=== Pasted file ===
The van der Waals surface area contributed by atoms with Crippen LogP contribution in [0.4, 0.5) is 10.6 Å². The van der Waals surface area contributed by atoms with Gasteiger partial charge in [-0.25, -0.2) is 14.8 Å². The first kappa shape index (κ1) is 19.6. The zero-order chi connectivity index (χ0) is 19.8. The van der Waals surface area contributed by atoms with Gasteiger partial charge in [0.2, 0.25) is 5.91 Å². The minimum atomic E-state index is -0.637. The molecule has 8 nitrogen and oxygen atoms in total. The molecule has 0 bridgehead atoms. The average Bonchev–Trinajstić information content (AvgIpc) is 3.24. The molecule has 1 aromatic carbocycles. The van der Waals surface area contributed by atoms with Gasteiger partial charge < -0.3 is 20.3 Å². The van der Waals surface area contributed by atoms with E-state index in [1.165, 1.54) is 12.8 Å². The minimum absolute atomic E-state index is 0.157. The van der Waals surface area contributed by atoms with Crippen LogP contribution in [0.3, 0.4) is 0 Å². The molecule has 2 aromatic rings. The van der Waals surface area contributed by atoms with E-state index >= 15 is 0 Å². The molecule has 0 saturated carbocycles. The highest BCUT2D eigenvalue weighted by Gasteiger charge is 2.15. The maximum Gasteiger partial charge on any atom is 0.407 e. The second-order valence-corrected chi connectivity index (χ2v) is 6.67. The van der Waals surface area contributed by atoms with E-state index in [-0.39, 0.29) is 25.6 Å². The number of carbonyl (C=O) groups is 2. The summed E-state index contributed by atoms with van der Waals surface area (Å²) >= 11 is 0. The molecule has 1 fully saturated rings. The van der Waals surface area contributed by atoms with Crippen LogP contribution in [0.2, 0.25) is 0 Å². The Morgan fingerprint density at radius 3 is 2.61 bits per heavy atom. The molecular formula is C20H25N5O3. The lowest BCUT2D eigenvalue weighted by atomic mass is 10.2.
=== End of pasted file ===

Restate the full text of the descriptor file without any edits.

The van der Waals surface area contributed by atoms with Crippen LogP contribution in [0.4, 0.5) is 10.6 Å². The van der Waals surface area contributed by atoms with Gasteiger partial charge in [-0.25, -0.2) is 14.8 Å². The first kappa shape index (κ1) is 19.6. The zero-order chi connectivity index (χ0) is 19.8. The van der Waals surface area contributed by atoms with Gasteiger partial charge in [0.2, 0.25) is 5.91 Å². The minimum atomic E-state index is -0.637. The molecule has 8 nitrogen and oxygen atoms in total. The molecule has 0 bridgehead atoms. The average Bonchev–Trinajstić information content (AvgIpc) is 3.24. The molecule has 1 aromatic carbocycles. The van der Waals surface area contributed by atoms with Gasteiger partial charge < -0.3 is 20.3 Å². The van der Waals surface area contributed by atoms with E-state index in [1.165, 1.54) is 12.8 Å². The minimum absolute atomic E-state index is 0.157. The van der Waals surface area contributed by atoms with Crippen LogP contribution in [0.3, 0.4) is 0 Å². The molecule has 2 aromatic rings. The van der Waals surface area contributed by atoms with E-state index >= 15 is 0 Å². The molecule has 0 saturated carbocycles. The highest BCUT2D eigenvalue weighted by Gasteiger charge is 2.15. The maximum Gasteiger partial charge on any atom is 0.407 e. The second-order valence-corrected chi connectivity index (χ2v) is 6.67. The van der Waals surface area contributed by atoms with E-state index in [-0.39, 0.29) is 25.6 Å². The number of carbonyl (C=O) groups is 2. The summed E-state index contributed by atoms with van der Waals surface area (Å²) >= 11 is 0. The molecule has 1 fully saturated rings. The van der Waals surface area contributed by atoms with Crippen LogP contribution in [0.2, 0.25) is 0 Å². The Morgan fingerprint density at radius 3 is 2.61 bits per heavy atom. The molecular formula is C20H25N5O3. The lowest BCUT2D eigenvalue weighted by atomic mass is 10.2.